MEET THE TEAM
Dr. Stefanie Mayer
Stefanie Mayer, PhD is a clinical psychologist whose research focuses on the ways that stress – throughout the lifespan – can get “under the skin” and increase risk for disease. She has a particular interest in examining stress and adversity during the early years of life as these can produce lifelong effects in in psychological and physical health, shaping responses to stress later in life.
Dr. Elissa Epel
Elissa Epel, Ph.D., is a Professor at UCSF whose research focuses on healthy aging, psychological and social stress, and resilience. She conducts clinical trials to examine how mindfulness, meditation, and healthy lifestyle modifications can affect cellular aging, weight, diet and metabolism.
Joanna Guan, B.A. is a Clinical Research Coordinator for the EMMI Study. She graduated from the University of California, Santa Barbara with a major in Psychology and minors in Educational Studies and Applied Psychology. She is interested in the psychobiological pathways of stress and trauma across the lifespan, particularly examining early risk-related pathways during childhood as well as mechanisms that buffer maladaptive stress responses before they go awry to contribute to psychopathology and chronic disease risk in later life. Joanna is planning to pursue a PhD in clinical psychology.
Lindsey is a Clinical Research Coordinator for the EMMI study and currently works in the health research fields of psychology and sociology. She brings 10 years of work experience as a personal trainer and 3 years of experience as a professional-level body building competitor to her career. She is currently pursuing her BA in sociology.
Lindsey has worked on an array of studies that include the following topic areas: examination of whether increased aerobic exercise can increase cellular markers of health; study of breathing interventions as a factor to improve stress resilience, and observation of transgender healthcare in family planning clinics to identify possible improvements. She continues to work on research that focuses on pathways for improving health and the healthcare system.
Lindsey's passion for research, understanding people and discovering ways to improve overall well-being continues to fuel her career and daily life.
Bresh Merino is a Research Assistant for the EMMI study and an undergraduate psychology student who is serving her fourth year at University of San Francisco. In addition to working on the Everyday Moments of Mindfulness study, she works as a research assistant for the Learning and Metacognition lab on her campus and is launching her own independent research project through her Honors Psychology program. Her research interests include stress, health, meditation, and test-taking behaviors.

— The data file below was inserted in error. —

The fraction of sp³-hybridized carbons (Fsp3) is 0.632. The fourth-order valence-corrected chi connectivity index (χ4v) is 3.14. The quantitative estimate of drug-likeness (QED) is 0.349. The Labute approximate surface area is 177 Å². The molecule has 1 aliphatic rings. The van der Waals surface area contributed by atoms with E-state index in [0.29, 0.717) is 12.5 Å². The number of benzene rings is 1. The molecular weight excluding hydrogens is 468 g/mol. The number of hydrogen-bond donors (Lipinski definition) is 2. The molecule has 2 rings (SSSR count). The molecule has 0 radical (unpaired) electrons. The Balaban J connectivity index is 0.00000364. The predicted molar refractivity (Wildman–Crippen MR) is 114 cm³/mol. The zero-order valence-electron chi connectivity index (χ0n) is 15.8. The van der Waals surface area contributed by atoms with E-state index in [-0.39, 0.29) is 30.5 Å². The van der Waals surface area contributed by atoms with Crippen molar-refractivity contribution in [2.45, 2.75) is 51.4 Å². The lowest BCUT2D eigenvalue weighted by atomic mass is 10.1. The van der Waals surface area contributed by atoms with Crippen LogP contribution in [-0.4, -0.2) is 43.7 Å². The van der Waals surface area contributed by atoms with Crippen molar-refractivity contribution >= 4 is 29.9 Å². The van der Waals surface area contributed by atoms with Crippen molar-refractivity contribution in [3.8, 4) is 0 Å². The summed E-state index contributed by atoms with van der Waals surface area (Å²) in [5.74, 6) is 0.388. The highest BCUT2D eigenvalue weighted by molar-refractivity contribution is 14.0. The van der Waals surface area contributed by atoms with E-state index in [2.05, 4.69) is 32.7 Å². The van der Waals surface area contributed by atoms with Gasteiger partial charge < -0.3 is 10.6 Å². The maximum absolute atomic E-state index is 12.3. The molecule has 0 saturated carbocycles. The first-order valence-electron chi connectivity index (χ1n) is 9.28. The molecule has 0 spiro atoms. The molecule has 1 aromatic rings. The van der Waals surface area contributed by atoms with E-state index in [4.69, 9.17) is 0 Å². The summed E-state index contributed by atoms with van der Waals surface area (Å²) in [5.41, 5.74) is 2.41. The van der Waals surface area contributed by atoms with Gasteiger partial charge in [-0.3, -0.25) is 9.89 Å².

Kobi Miller is a Research Assistant for the EMMI study and an undergraduate psychology student with a minor in African American studies. She is now serving her third year at the University of San Francisco. She is interested in the public health and medicine, particularly women’s health and psychiatry. Her research interests include stress, anxiety, Black maternal health, and generational trauma. Kobi is planning to pursue her MD or PhD in psychology after graduation.
Greta Wong is a Research Assistant for the EMMI Study and a graduate of Harvard University, where she studied Organismic Evolutionary Biology. Before joining the Everyday Moments of Mindfulness study at UCSF, she spent time researching the biomechanics of aquatic locomotion in sharks and ray-finned fishes while completing pre-medical coursework. Greta’s interest in the medical and public health fields centers around the intersection of human health, environmental justice, and social justice. She is excited to be working on a study that increases access to integrative resources for stress reduction in everyday life.
Elnaz Ahmadi, B.S. is a Research Assistant for the EMMI study. She graduated from the University of California, Santa Barbara with a B.S. in Biopsychology. She is interested in studying integrative approaches to health and well-being, especially in the context of stress and anxiety. In addition to her work on the EMMI study, she is also a Clinical Research Coordinator with the Tompkins Lab at UCSF. Elnaz plans on pursuing a Ph.D. in Clinical Psychology.